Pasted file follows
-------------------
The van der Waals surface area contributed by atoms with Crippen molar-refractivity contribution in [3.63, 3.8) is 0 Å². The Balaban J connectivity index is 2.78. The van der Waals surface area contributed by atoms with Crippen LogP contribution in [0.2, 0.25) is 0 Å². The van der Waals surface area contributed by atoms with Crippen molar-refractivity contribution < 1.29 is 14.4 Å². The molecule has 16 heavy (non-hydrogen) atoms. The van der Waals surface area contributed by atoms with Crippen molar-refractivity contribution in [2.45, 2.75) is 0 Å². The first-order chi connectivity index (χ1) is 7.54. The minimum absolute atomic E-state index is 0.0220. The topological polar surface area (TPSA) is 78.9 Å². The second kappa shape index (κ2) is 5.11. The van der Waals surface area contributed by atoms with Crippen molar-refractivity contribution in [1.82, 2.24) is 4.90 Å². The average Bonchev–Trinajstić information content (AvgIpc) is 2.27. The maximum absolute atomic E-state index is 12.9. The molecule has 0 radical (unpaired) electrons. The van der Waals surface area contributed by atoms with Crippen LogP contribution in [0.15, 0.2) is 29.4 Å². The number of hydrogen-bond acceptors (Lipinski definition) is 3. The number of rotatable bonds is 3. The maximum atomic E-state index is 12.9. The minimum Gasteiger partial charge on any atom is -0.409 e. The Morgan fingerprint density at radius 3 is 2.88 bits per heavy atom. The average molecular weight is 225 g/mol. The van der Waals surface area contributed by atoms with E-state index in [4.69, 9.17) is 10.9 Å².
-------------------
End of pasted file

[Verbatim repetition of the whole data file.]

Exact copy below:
The van der Waals surface area contributed by atoms with Crippen molar-refractivity contribution in [3.63, 3.8) is 0 Å². The Balaban J connectivity index is 2.78. The van der Waals surface area contributed by atoms with Crippen LogP contribution in [0.2, 0.25) is 0 Å². The van der Waals surface area contributed by atoms with Crippen molar-refractivity contribution < 1.29 is 14.4 Å². The molecule has 16 heavy (non-hydrogen) atoms. The van der Waals surface area contributed by atoms with Crippen molar-refractivity contribution in [2.45, 2.75) is 0 Å². The first-order chi connectivity index (χ1) is 7.54. The minimum absolute atomic E-state index is 0.0220. The topological polar surface area (TPSA) is 78.9 Å². The second kappa shape index (κ2) is 5.11. The van der Waals surface area contributed by atoms with Crippen molar-refractivity contribution in [1.82, 2.24) is 4.90 Å². The average Bonchev–Trinajstić information content (AvgIpc) is 2.27. The maximum absolute atomic E-state index is 12.9. The molecule has 0 radical (unpaired) electrons. The van der Waals surface area contributed by atoms with Crippen LogP contribution in [0.15, 0.2) is 29.4 Å². The number of hydrogen-bond acceptors (Lipinski definition) is 3. The number of rotatable bonds is 3. The maximum atomic E-state index is 12.9. The minimum Gasteiger partial charge on any atom is -0.409 e. The Morgan fingerprint density at radius 3 is 2.88 bits per heavy atom. The average molecular weight is 225 g/mol. The van der Waals surface area contributed by atoms with E-state index in [4.69, 9.17) is 10.9 Å².